Release Date: Aug. 7, 2015
Running Time: 106 minutes
The previous iteration of the Fantastic Four was bright, gaudy, cartoonish, and simpleminded. Director Josh Trank’s Fantastic Four reboot is as far removed from its predecessor as it could possibly be. While it shows a deep interest in the science that results in the creation of the superheroes Mr. Fantastic, the Invisible Woman, the Human Torch, and The Thing, Trank’s Fantastic Four remains oddly subdued, inexplicably dour, and poorly structured and paced. There isn’t much action to speak of until the woefully conceived and realized climax, when the Fantastic Four confront the villainous Doctor Doom in the alternate dimension that is the point of origin of the energy that gave them their powers. It’s unfair to solely blame Trank for a reboot that makes Marc Webb’s Amazing Spider-Man films seem positively essential. Trank co-wrote the script with, among others, X-Men overseer Simon Kinberg. The idea is sound: present a relatively grounded Fantastic Four, in the vein of Batman Begins, that takes it cue the Ultimate Fantastic Four comic book, which re-imagines the team’s origin. But the execution is awful. The problems begin from the moment a young Reed Richards recruits future best pal Ben Grimm to help him build a transporter to another dimension. While the Reed in this Fantastic Four is the Reed we know—as played by Miles Tellers, he’s a slightly smug scientist who’s consumed by his work—the Ben of this Fantastic Four is quiet, introverted, and humorless to the point that he possesses zero personality. Fantastic Four fails on every level to convince us that Reed and Ben are friends or that Ben would put his life on the line to protect Reed. This is never more evident than after their transformation and Ben feels abandoned by Reed. Fantastic Four suffers without this core friendship defined in the way we know and understand it. Jamie Bell’s given absolutely nothing to do as Grimm so it’s hard to tell whether the British actor is miscast as the gentle giant from Manhattan’s Lower East Side. He certainly doesn’t possess the deep, rich voice we think of when we think of The Thing. Like Reed, Kate Mara and Michael B. Jordan seem suitably cast in their roles as, respectively, siblings Sue and Johnny Storm. Mara articulates Sue ‘s intelligence in a way Jessica Alba could not as Sue Storm in the previous Fantastic Four. Jordan downplays Johnny’s hotheadedness and flashy side, which drove Chris Evan’s performance as the Human Torch, but this is an origin story so presumably Jordan will discover his inner showman in the sequel, if there is one. This Fantastic Four also offers an ill-defined Doctor Doom (Tobey Kebbell), whose beef with both Reed and the Baxter Foundation that has hired them to build the transporter is explained away with the wave of a hand. Doom is bad for the sake of being bad, which means Kebbell can’t get to heart of what makes the Fantastic Four’s arch enemy tick. His battle with Fantastic Four feels forced, but it’s the only opportunity Trank gives himself to put his superheroes in action and to have them use their powers for the good of humanity. It’s sad that Trank and his co-screenwriters fail to take advantage of the opportunity afforded them to reboot this franchise. At least he has assembled a cast that another filmmaker can build around in the sequel that’s currently due in 2017. But there’s nothing in this Fantastic Four that suggests these superheroes want to become the celebrities that they are in the comic books or at least to embrace their popularity and position in New York City. This reboot isn’t an improvement upon the previous franchise—it’s worst in some ways because it simply isn’t fun—and it’s hard to see where it could go to win back our confidence. Not that this will happen but the only way to make the Fantastic Four a viable, sustainable franchise is for Fox to turn it over to Marvel to reboot, just as Sony did with Spider-Man.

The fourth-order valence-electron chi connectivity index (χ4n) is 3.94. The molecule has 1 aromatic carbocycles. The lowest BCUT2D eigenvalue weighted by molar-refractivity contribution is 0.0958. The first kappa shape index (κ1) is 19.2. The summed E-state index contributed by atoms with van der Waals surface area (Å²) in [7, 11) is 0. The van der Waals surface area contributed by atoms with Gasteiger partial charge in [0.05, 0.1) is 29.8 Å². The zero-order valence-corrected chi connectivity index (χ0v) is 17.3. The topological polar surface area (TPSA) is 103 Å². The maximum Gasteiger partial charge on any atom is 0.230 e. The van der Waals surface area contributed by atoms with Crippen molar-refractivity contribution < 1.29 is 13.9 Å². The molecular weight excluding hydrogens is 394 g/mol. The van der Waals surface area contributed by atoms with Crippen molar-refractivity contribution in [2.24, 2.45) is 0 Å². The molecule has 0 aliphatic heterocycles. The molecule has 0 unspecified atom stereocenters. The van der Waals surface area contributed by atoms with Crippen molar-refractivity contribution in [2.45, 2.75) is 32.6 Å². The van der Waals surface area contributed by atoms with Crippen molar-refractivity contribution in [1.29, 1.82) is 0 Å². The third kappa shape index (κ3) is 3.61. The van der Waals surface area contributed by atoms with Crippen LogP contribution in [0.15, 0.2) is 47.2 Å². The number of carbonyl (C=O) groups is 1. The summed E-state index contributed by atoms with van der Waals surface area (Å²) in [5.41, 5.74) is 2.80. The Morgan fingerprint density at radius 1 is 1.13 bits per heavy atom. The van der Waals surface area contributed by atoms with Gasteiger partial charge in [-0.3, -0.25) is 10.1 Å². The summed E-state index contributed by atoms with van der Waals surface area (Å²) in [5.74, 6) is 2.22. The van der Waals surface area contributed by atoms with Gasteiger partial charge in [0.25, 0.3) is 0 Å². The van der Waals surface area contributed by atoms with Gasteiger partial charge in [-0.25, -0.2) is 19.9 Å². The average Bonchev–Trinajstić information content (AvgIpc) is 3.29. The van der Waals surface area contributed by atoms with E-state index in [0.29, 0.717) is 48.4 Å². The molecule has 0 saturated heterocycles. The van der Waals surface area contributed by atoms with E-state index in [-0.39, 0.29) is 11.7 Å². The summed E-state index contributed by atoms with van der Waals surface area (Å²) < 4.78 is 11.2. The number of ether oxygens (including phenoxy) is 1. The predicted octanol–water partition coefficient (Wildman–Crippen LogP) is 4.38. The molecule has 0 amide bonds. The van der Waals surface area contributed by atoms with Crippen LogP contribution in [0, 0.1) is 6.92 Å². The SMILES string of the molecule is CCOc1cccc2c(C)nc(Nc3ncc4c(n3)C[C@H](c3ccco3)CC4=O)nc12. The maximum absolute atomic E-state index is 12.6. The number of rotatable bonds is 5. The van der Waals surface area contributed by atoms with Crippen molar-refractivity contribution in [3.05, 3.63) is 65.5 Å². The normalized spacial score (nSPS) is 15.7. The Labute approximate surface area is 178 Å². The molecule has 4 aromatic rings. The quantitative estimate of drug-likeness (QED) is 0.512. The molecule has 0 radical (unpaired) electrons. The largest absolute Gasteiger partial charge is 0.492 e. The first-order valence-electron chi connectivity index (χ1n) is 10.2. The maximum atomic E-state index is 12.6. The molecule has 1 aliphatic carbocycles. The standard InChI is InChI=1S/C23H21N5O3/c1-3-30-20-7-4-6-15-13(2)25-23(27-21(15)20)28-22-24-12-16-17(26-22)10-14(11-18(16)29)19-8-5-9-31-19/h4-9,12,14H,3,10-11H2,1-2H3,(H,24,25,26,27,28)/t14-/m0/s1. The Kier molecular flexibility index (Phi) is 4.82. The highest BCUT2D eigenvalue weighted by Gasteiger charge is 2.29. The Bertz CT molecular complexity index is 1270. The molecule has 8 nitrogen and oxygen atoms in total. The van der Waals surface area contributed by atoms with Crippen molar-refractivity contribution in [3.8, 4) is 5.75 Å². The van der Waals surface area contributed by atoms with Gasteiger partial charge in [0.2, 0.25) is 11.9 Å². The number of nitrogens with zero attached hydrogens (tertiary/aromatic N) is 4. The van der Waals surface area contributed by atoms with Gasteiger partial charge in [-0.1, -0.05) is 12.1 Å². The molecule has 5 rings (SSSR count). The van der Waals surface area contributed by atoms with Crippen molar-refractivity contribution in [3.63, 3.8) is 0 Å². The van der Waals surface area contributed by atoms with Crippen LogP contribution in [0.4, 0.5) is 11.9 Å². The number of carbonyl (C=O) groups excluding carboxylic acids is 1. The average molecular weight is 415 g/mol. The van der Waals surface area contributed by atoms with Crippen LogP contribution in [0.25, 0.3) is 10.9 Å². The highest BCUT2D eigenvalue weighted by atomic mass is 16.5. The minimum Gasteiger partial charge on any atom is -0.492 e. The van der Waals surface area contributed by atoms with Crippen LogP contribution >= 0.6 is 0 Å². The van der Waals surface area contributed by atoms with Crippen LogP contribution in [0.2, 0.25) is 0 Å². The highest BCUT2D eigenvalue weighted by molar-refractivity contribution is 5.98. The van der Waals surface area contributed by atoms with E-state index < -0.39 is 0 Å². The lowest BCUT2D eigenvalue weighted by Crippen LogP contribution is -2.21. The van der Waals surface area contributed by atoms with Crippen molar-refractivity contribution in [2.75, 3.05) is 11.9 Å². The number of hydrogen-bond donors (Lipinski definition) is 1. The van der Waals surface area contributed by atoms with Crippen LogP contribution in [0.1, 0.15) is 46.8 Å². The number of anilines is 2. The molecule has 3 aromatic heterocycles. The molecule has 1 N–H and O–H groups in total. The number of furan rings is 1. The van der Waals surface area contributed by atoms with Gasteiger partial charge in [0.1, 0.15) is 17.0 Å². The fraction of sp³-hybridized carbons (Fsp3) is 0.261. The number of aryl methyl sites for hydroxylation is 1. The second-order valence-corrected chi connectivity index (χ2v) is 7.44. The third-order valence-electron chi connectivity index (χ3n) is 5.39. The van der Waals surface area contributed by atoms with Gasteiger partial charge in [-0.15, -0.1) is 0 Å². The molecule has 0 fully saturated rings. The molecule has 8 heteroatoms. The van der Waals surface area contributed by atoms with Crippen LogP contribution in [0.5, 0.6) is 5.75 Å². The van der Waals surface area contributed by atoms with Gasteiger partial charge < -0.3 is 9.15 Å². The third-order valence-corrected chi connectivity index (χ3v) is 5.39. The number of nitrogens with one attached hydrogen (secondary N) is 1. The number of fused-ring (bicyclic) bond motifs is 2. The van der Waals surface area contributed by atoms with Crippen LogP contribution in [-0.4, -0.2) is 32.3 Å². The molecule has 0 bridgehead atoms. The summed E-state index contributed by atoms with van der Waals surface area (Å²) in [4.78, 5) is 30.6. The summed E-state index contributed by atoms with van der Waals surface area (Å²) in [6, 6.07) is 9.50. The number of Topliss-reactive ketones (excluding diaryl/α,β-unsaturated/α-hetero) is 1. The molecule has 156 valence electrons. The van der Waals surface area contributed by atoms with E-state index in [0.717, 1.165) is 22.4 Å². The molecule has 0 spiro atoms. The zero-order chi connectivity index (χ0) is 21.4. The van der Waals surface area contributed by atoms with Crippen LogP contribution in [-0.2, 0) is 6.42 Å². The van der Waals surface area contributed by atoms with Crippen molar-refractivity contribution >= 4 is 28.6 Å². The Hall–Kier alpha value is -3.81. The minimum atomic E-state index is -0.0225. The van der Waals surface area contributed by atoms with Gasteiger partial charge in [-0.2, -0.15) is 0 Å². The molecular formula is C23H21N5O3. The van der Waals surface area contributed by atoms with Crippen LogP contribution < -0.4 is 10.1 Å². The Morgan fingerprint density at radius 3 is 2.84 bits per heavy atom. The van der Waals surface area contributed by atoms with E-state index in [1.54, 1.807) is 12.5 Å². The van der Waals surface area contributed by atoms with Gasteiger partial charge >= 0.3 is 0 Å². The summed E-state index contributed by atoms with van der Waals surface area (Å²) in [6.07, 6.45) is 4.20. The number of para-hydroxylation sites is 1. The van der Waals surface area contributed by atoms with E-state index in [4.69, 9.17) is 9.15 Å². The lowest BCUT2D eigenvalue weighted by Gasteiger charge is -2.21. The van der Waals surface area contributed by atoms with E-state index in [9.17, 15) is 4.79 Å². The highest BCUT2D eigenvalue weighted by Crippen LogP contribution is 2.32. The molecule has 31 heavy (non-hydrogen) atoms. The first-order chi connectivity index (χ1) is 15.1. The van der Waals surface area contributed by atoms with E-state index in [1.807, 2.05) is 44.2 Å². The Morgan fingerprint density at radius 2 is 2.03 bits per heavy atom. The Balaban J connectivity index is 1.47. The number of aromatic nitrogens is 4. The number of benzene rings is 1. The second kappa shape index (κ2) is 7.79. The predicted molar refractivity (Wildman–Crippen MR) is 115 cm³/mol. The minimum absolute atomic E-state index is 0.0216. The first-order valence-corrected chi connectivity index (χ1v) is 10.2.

Aired: Aug. 6, 2015
Web site: http://www.fantasticfourmovie.com/